The goal is for a couple to be divorced as quickly as possible. In litigated cases, the court's goal is for the parties to be divorced within one year of the filing of the Complaint for Divorce. However, parties who engage a mediator to aid in the negotiation of a settlement can be divorced in substantially less time. The fact remains that the parties themselves, whom they chose as an attorney, and their conduct throughout the divorce action, dictates how long it takes to get divorced. The more reasonable and open the parties are to negotiation, disclosure of assets and debts, and compromise, the faster they will get divorced. When a couple is unable to settle their issues, then a Judge must make the final decisions at trial. Trials can take weeks or months to conclude because of the backlog of cases in each county. A successful divorce is a divorce settlement where both parties are able to live with their settlement terms. Nobody "wins" in a divorce action, per se; however, if parties can move forward with their lives knowing that they accepted the terms of settlement as a fair and reasonable resolution of the issues, than this is a successful divorce.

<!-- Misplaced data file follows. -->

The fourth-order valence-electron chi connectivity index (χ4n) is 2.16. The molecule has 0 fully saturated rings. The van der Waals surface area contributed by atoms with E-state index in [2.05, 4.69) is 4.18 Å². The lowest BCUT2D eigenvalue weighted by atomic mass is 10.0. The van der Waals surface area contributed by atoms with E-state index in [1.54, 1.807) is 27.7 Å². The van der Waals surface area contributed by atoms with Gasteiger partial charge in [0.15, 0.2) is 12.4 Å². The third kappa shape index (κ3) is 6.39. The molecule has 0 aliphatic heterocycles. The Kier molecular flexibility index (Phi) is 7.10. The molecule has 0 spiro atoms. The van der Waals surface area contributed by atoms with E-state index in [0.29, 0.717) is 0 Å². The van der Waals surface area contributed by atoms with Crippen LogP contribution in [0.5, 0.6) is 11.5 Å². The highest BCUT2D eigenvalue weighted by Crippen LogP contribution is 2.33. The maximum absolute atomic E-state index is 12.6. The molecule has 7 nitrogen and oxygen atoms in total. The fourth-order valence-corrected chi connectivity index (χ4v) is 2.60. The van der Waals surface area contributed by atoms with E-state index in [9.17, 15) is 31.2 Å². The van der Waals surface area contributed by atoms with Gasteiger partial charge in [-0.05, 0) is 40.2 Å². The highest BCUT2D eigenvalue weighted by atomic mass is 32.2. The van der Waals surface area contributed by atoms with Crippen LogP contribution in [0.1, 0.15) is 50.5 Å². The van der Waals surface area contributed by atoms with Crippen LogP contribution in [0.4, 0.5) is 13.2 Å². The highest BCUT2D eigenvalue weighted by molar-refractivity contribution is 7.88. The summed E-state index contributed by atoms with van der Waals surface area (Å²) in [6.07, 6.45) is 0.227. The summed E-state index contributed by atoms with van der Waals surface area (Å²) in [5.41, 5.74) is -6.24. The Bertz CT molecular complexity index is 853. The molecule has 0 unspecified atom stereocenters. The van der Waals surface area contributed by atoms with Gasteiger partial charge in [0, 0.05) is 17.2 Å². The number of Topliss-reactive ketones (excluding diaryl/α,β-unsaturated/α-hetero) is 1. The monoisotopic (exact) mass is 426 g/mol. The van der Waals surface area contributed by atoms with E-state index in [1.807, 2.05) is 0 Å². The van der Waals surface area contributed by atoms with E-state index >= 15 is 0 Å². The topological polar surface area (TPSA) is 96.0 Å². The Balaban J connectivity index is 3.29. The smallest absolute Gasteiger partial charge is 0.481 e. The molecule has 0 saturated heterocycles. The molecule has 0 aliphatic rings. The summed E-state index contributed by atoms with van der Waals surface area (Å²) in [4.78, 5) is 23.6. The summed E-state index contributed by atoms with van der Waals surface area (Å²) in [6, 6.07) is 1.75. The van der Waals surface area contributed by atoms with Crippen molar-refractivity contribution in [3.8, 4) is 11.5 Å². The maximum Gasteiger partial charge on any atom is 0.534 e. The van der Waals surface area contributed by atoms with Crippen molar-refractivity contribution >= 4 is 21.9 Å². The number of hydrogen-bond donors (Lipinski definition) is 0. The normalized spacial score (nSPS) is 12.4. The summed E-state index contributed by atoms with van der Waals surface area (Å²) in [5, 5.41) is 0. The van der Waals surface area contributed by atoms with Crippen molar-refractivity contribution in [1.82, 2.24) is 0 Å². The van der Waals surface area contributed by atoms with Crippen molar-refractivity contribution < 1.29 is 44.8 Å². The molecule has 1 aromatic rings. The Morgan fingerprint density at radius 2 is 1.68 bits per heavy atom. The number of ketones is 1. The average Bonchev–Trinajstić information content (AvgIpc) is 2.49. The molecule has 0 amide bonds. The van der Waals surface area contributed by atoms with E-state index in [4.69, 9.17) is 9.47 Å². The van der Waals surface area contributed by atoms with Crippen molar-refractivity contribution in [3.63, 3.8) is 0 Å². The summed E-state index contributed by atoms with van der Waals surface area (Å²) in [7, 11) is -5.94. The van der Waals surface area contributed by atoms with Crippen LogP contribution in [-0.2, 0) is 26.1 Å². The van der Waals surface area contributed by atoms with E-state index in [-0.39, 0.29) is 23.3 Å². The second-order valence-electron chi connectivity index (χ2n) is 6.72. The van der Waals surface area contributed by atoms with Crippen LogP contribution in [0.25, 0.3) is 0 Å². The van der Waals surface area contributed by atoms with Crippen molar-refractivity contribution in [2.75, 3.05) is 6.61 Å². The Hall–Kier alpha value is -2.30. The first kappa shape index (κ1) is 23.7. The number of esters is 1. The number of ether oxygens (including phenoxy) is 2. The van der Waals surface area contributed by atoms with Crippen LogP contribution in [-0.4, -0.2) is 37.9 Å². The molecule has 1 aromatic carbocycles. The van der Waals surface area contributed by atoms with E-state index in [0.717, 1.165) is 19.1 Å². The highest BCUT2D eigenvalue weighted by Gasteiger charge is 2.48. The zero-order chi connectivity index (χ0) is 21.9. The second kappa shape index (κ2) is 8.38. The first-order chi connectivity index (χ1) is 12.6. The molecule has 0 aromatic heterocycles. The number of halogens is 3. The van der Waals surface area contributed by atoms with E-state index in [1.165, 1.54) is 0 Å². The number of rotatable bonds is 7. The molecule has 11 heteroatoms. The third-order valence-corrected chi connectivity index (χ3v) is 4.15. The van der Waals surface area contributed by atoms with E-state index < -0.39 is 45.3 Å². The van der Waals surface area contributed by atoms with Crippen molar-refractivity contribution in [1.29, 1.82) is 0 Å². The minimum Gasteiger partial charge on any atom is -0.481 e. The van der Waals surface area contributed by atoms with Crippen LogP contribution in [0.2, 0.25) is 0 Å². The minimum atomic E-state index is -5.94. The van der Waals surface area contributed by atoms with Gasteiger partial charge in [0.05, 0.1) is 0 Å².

Back to Top

How much do divorce actions cost?

Simply put, the cost of a divorce is dictated by the parties. When parties choose litigation as a means to divorce, each party must hire an attorney and each must pay a retainer, as well as the attorney's hourly rate, once the retainer is exhausted. If mediation is chosen, only one retainer is paid, and for the most part, the divorce action will cost substantially less. When parties are able to work together, come together in the negotiation process and reach compromises, the cost of divorce can be minimized. However, if a divorce action commences with immediate court intervention for temporary support and/or custody, or the divorce action continues with conflict, multiple court applications, or if one of the parties fails to provide financial information or documents, the divorce action can become very costly. The facts of each case and the parties' conduct throughout the divorce action will directly determine the cost of your divorce.

Back to Top

Is Mediation right for my case?